Virginia Democrats pressured Lieutenant Governor Justin Fairfax to resign on Monday over accusations of sexual assault which he denies, but held off on pursuing impeachment, with the Republican speaker of the state House urging restraint.
A Virginia lawmaker is now suggesting he won't move forward Monday with plans to introduce an impeachment bill seeking the ouster of Lt. Gov. Justin Fairfax. A lawyer for another woman accusing Fairfax of sexual assault, Meredith Watson, said in a statement that Fairfax raped Watson in 2000 when they were students at Duke University, calling the alleged attack "premeditated and aggressive".
A copy of the resolution, obtained by CNN, reads, "the House of Delegates believes all allegations of sexual assault must be taken with the utmost seriousness", and describes the allegations made by the two women as "credible in nature".
Fairfax denies ever sexually assaulting anyone.
"It is especially important in the most hard of times that we pay attention to our fundamental Constitutional values", the statement continues.
Gov. Ralph Northam (D) spoke with Gayle King on Monday about the controversy surrounding the racist photo that appeared in his EVMS yearbook, harping on why he will continue as the Governor of Virginia.
READ: Was racist photo in Virginia governor's college yearbook a mix-up? "The first step is to offer my sincerest apology and to state my absolute commitment to living up to the expectations Virginians set for me when they elected me to be their Governor", he added.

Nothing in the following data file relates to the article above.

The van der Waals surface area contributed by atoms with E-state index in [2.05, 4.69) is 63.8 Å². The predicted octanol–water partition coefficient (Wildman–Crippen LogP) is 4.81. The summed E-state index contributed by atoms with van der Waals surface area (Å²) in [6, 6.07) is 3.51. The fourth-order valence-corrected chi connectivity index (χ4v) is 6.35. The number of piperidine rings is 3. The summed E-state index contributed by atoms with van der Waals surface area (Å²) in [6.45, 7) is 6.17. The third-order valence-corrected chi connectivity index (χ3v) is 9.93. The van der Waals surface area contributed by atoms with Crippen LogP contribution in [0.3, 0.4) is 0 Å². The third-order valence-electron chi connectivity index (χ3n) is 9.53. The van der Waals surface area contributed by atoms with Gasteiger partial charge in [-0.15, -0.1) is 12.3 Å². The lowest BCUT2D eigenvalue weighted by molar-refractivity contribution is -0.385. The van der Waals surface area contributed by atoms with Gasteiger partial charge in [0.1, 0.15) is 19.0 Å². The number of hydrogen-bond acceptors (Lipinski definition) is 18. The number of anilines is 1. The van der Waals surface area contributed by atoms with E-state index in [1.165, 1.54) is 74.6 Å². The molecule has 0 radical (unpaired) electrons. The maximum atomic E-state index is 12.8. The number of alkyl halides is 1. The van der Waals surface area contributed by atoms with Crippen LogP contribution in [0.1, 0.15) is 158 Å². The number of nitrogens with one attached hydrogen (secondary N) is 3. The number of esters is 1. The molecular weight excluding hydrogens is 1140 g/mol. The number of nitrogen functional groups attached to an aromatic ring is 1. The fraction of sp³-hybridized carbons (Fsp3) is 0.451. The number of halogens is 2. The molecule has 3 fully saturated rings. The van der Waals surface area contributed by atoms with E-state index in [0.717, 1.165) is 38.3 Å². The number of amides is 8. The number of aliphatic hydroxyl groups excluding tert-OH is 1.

"I was born in white privilege and that has implications to it", Northam said.
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The Warsaw event will be one of the first occasions where he will discuss the plan publicly, although he is not expected to reveal any details.
In his first interview since the scandal erupted, a chastened Northam told The Washington Post on Saturday that the uproar has pushed him to confront the state's deep and lingering divisions over race, as well as his own insensitivity.
During the same press conference, Northam admitted to darkening his face for a costume.
"African Americans are very angry at the double standard on full display in Virginia!"
Northam said he planned to focus on addressing issues stemming from inequality, including improving access to health care, housing, and transportation. "But I can tell you that I am sure, just like me, he has grown".
"Yes, again, when I stepped back and looked at it, I just said, I know it's not me in the Klan outfit".
Northam also added to CBS that the first time he had seen the photo was after it had surfaced on February 1. But he made no public comments.
The allegations against Fairfax have placed Democrats in an uncomfortable position: They are attempting to push a rising African-American star out of office while a white governor and attorney general accused of racism may remain.
In response to the allegation, Fairfax in his Saturday statement said: "I heard from Dr. Tyson after the 2004 Convention, and she never said or otherwise indicated that our interaction was not consensual or caused her any discomfort".